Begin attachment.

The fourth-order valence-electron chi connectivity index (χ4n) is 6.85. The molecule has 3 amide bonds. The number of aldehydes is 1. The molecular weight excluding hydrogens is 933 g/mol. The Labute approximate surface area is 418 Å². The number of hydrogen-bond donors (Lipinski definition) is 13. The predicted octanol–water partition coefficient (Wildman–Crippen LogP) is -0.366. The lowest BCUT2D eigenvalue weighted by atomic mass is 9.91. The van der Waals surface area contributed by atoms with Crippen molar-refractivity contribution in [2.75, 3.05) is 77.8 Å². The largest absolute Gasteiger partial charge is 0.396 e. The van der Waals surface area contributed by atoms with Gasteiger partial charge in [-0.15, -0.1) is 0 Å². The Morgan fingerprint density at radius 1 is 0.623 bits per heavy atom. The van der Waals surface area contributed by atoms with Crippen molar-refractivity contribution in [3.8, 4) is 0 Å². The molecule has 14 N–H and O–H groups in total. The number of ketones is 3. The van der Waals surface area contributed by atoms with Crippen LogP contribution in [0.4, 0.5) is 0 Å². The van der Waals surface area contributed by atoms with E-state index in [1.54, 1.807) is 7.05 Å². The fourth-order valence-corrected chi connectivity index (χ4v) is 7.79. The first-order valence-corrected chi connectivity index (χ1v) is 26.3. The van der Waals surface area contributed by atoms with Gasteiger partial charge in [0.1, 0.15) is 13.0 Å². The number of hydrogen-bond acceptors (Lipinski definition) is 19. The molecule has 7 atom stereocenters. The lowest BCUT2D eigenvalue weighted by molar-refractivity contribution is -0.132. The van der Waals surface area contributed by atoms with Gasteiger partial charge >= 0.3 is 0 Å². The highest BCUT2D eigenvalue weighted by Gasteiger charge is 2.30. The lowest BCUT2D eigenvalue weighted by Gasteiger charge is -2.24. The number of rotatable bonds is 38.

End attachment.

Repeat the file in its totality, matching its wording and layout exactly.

The fourth-order valence-electron chi connectivity index (χ4n) is 6.85. The molecule has 3 amide bonds. The number of aldehydes is 1. The molecular weight excluding hydrogens is 933 g/mol. The Labute approximate surface area is 418 Å². The number of hydrogen-bond donors (Lipinski definition) is 13. The predicted octanol–water partition coefficient (Wildman–Crippen LogP) is -0.366. The lowest BCUT2D eigenvalue weighted by atomic mass is 9.91. The van der Waals surface area contributed by atoms with Crippen molar-refractivity contribution in [2.75, 3.05) is 77.8 Å². The largest absolute Gasteiger partial charge is 0.396 e. The van der Waals surface area contributed by atoms with Gasteiger partial charge in [-0.15, -0.1) is 0 Å². The Morgan fingerprint density at radius 1 is 0.623 bits per heavy atom. The van der Waals surface area contributed by atoms with Crippen molar-refractivity contribution in [3.8, 4) is 0 Å². The molecule has 14 N–H and O–H groups in total. The number of ketones is 3. The van der Waals surface area contributed by atoms with Crippen LogP contribution in [0.4, 0.5) is 0 Å². The van der Waals surface area contributed by atoms with E-state index in [1.54, 1.807) is 7.05 Å². The fourth-order valence-corrected chi connectivity index (χ4v) is 7.79. The first-order valence-corrected chi connectivity index (χ1v) is 26.3. The van der Waals surface area contributed by atoms with Gasteiger partial charge in [0.1, 0.15) is 13.0 Å². The number of hydrogen-bond acceptors (Lipinski definition) is 19. The molecule has 7 atom stereocenters. The lowest BCUT2D eigenvalue weighted by molar-refractivity contribution is -0.132. The van der Waals surface area contributed by atoms with Gasteiger partial charge >= 0.3 is 0 Å². The highest BCUT2D eigenvalue weighted by Gasteiger charge is 2.30. The lowest BCUT2D eigenvalue weighted by Gasteiger charge is -2.24. The number of rotatable bonds is 38.